One would think the easiest, simplest idea would be to avoid harm. Who wants to be hurt, who really wants others to suffer?
If a substance is invented or discovered that seriously hurts people, shouldn’t it be easy to avoid getting hurt?
But when it comes to substances, or chemicals, that alter how our mind works, the stories situation always seems to get complicated.
A few weeks ago, the great journalist/author, Malcolm Gladwell, returned to the pages of The New Yorker, with an incredibly thought-provoking re-think on the issue of marijuana. He asks a tough question: “Do we know enough about marijuana?” After reading this essay, the answer is clearly, no.
Gladwell asks two questions as the nation heads in the direction of making marijuana use far more common.
The first question he asks is: Does marijuana work as a medication?
The second question he asks is: If we had a million people start using marijuana, would any harm occur?
His most important finding on both questions is a resounding: We don’t know.
Does marijuana work as a medication?
This question came as a surprise to me, after all so many states, including the our own fairly cautious state of Ohio, have legalized the use of marijuana as a medication. One would think, at least hope, that authorities in charge of such a process would due some very detailed study of the evidence before drafting legislation to formally make us of marijuana as a medication for various conditions a policy of the state.
Gladwell cites a recent National Academy of Medicine study from 2017 that did an exhaustive review of the evidence of how well marijuana works as a medicine, and how safe it is as a form of recreation. This review was authored by 16 scientific experts and was 468 pages in length.
On the question of what the evidence is for how well marijuana works for various medical needs, here is what the report stated:
- To diminish nausea from chemotherapy: “there are no good-quality randomized trials investigating this option.”
- To treat pain: There is “evidence for marijuana as a treatment for pain but very little is known about the efficacy, dose, routes of administration, or side effects of commonly used and commercially available cannabis products in the United States.”
- To treat epilepsy: “Insufficient evidence.”
- To treat Tourette syndrome: Limited evidence
- To treat ALS: Insufficent evidence
- To treat Huntington’s disease: Insufficent evidence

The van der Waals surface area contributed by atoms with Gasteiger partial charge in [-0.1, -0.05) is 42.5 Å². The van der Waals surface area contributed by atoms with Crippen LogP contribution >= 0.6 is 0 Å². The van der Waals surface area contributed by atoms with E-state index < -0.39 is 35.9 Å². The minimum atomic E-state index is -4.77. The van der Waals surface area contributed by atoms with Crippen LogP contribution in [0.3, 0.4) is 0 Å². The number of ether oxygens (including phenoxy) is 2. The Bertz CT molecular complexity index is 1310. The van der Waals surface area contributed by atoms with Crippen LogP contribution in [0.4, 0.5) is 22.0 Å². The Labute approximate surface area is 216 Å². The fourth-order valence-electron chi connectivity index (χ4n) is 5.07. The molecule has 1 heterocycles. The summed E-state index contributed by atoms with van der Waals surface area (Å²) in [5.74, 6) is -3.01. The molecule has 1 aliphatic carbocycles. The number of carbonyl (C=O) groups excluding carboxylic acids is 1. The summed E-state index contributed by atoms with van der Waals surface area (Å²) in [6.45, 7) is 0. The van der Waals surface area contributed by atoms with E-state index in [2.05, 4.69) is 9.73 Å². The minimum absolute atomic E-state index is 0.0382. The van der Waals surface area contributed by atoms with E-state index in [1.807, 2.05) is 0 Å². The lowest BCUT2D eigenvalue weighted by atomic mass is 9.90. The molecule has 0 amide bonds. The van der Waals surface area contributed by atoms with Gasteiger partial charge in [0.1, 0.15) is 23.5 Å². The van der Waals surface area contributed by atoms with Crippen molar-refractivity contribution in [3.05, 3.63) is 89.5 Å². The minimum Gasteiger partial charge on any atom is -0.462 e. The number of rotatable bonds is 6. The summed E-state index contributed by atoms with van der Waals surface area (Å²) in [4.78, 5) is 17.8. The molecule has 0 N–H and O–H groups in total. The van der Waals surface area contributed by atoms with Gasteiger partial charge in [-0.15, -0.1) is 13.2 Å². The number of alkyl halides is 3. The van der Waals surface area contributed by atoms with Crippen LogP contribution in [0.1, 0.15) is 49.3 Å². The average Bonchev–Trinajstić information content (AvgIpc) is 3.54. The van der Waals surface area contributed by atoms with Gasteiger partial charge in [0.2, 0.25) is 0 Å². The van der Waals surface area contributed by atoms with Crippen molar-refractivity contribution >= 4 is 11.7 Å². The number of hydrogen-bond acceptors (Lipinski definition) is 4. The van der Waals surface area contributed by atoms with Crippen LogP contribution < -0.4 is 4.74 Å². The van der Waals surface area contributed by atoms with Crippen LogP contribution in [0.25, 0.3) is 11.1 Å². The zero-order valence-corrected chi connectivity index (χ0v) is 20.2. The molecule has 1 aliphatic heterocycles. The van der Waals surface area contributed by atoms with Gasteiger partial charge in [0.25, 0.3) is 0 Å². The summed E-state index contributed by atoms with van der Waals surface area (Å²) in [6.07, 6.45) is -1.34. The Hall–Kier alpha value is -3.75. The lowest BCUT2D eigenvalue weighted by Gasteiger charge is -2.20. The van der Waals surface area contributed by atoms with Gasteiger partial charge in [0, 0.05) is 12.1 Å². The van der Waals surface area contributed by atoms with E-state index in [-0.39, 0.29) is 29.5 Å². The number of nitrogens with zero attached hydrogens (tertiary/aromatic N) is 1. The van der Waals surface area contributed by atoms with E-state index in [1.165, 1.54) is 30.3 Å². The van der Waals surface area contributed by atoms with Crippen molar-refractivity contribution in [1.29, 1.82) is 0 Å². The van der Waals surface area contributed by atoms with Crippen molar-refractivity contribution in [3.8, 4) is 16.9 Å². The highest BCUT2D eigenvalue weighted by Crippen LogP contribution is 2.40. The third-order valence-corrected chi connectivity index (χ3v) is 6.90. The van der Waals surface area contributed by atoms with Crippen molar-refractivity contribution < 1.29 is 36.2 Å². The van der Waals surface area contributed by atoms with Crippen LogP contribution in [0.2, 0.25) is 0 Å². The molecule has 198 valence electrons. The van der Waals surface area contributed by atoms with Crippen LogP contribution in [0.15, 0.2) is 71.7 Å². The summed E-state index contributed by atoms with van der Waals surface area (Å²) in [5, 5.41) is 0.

- To treat Parkinson’s syndrom: Insufficent evidence
- To treat Irritable Bowel Syndrome: Insufficent evidence
- To treat Dementia: Probably not effective
- To treat Glaucoma: Probably not effective
- To treat Anxiety: May be effective
- To treat Depression: Probably not effective
These conclusions from the experts reviewing all available evidence in a National Academy of Science report were very surprising to me.
I shared the impression that many of us have that marijuana is established as one of the very best treatments for the nausea of cancer and its chemotherapies and for glaucoma. I am quite sure many, many people with these conditions have used medicinal forms of marijuana and experienced quite real, often dramatic relief. So how can the National Academy of Science come to such a conclusion?
The answer is ultimately that the evidence, to date, provides no clear evidence for marijuana working, or not working, well as a drug for these listed conditions.
One could now ask, why not? Goodness knows plenty of people use marijuana, plenty of doctors prescribe it, the evidence should be easily at hand.
The answer to this question is that it turns out to be very hard to tell if a drug works, or does not work. If I have a problem and swallow a pill, one of three things will happen to my problem- it will get better, it will get worse, or it will remain the same. It is very easy to tell which of these three things happen after I swallow that pill, but determining what role the pill played in any of these outcomes is hard to prove.
Let’s say I get better, maybe I would have without the pill, same could be said for any outcome after I take the pill.
One way to sort it out is to simply ask a huge number of people who have swallowed the pill what happened to them afterwards. If everyone got better, and up to that time, no one did before the pill was used, that suggests the pill works. This is the level of evidence for most understanding for how well marijuana works, or does not work, for various conditions.